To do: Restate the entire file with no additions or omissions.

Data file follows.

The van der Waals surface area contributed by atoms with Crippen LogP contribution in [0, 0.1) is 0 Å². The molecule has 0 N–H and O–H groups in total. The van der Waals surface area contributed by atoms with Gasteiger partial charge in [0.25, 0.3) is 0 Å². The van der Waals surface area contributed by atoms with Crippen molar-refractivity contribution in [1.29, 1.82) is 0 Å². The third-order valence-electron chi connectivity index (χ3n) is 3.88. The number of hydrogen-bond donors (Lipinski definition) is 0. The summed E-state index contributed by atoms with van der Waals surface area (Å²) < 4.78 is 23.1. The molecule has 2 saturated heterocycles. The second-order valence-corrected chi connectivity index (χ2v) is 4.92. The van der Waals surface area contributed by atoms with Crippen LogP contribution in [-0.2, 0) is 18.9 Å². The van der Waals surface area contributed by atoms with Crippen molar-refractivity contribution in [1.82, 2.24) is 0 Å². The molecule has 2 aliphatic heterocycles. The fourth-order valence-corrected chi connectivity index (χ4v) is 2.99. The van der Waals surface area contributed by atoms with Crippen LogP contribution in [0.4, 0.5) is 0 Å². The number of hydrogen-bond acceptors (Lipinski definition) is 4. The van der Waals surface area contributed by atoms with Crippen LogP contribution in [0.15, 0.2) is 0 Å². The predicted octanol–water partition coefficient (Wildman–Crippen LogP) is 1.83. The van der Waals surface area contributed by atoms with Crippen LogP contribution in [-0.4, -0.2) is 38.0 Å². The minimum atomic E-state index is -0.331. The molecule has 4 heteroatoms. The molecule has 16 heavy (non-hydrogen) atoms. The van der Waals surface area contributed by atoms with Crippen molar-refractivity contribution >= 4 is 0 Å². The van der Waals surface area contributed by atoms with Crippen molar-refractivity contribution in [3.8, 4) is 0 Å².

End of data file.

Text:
The van der Waals surface area contributed by atoms with Crippen LogP contribution in [0, 0.1) is 0 Å². The molecule has 0 N–H and O–H groups in total. The van der Waals surface area contributed by atoms with Gasteiger partial charge in [0.25, 0.3) is 0 Å². The van der Waals surface area contributed by atoms with Crippen molar-refractivity contribution in [1.29, 1.82) is 0 Å². The third-order valence-electron chi connectivity index (χ3n) is 3.88. The number of hydrogen-bond donors (Lipinski definition) is 0. The summed E-state index contributed by atoms with van der Waals surface area (Å²) < 4.78 is 23.1. The molecule has 2 saturated heterocycles. The second-order valence-corrected chi connectivity index (χ2v) is 4.92. The van der Waals surface area contributed by atoms with Crippen LogP contribution in [-0.2, 0) is 18.9 Å². The van der Waals surface area contributed by atoms with Crippen molar-refractivity contribution in [1.82, 2.24) is 0 Å². The molecule has 2 aliphatic heterocycles. The fourth-order valence-corrected chi connectivity index (χ4v) is 2.99. The van der Waals surface area contributed by atoms with Crippen LogP contribution in [0.4, 0.5) is 0 Å². The number of hydrogen-bond acceptors (Lipinski definition) is 4. The van der Waals surface area contributed by atoms with Crippen LogP contribution in [0.15, 0.2) is 0 Å². The predicted octanol–water partition coefficient (Wildman–Crippen LogP) is 1.83. The van der Waals surface area contributed by atoms with Crippen LogP contribution in [-0.4, -0.2) is 38.0 Å². The minimum atomic E-state index is -0.331. The molecule has 4 heteroatoms. The molecule has 16 heavy (non-hydrogen) atoms. The van der Waals surface area contributed by atoms with Crippen molar-refractivity contribution >= 4 is 0 Å². The van der Waals surface area contributed by atoms with Crippen molar-refractivity contribution in [3.8, 4) is 0 Å².